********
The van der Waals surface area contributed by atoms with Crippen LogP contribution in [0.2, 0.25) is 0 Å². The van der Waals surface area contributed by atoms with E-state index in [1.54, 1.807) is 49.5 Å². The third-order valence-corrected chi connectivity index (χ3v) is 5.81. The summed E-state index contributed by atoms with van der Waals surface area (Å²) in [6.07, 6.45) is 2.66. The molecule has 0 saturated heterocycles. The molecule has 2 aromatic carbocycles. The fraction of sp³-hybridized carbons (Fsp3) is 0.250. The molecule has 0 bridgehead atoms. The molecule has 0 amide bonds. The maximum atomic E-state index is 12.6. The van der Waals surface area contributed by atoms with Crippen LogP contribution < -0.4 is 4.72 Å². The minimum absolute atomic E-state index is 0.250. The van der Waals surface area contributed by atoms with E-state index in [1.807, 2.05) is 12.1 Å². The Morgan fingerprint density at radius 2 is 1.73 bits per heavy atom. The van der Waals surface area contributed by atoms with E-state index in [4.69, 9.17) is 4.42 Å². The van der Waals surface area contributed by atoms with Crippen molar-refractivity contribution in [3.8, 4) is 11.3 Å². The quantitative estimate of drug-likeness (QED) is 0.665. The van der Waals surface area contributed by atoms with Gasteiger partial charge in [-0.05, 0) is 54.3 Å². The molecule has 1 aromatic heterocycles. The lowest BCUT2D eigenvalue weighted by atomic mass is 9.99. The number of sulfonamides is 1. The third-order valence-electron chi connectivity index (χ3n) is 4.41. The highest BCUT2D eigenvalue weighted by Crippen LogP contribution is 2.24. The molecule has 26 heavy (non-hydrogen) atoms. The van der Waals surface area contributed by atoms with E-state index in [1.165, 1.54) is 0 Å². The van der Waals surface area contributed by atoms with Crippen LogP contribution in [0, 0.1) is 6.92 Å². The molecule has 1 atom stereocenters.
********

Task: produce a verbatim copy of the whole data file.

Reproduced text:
The van der Waals surface area contributed by atoms with Crippen LogP contribution in [0.2, 0.25) is 0 Å². The van der Waals surface area contributed by atoms with E-state index in [1.54, 1.807) is 49.5 Å². The third-order valence-corrected chi connectivity index (χ3v) is 5.81. The summed E-state index contributed by atoms with van der Waals surface area (Å²) in [6.07, 6.45) is 2.66. The molecule has 0 saturated heterocycles. The molecule has 2 aromatic carbocycles. The fraction of sp³-hybridized carbons (Fsp3) is 0.250. The molecule has 0 bridgehead atoms. The molecule has 0 amide bonds. The maximum atomic E-state index is 12.6. The van der Waals surface area contributed by atoms with Crippen LogP contribution < -0.4 is 4.72 Å². The minimum absolute atomic E-state index is 0.250. The van der Waals surface area contributed by atoms with E-state index in [1.807, 2.05) is 12.1 Å². The Morgan fingerprint density at radius 2 is 1.73 bits per heavy atom. The van der Waals surface area contributed by atoms with E-state index in [4.69, 9.17) is 4.42 Å². The van der Waals surface area contributed by atoms with Crippen molar-refractivity contribution in [3.8, 4) is 11.3 Å². The quantitative estimate of drug-likeness (QED) is 0.665. The van der Waals surface area contributed by atoms with Gasteiger partial charge in [-0.05, 0) is 54.3 Å². The molecule has 1 aromatic heterocycles. The lowest BCUT2D eigenvalue weighted by atomic mass is 9.99. The number of sulfonamides is 1. The third-order valence-electron chi connectivity index (χ3n) is 4.41. The highest BCUT2D eigenvalue weighted by Crippen LogP contribution is 2.24. The molecule has 26 heavy (non-hydrogen) atoms. The van der Waals surface area contributed by atoms with E-state index in [1.165, 1.54) is 0 Å². The van der Waals surface area contributed by atoms with Crippen LogP contribution in [0, 0.1) is 6.92 Å². The molecule has 1 atom stereocenters.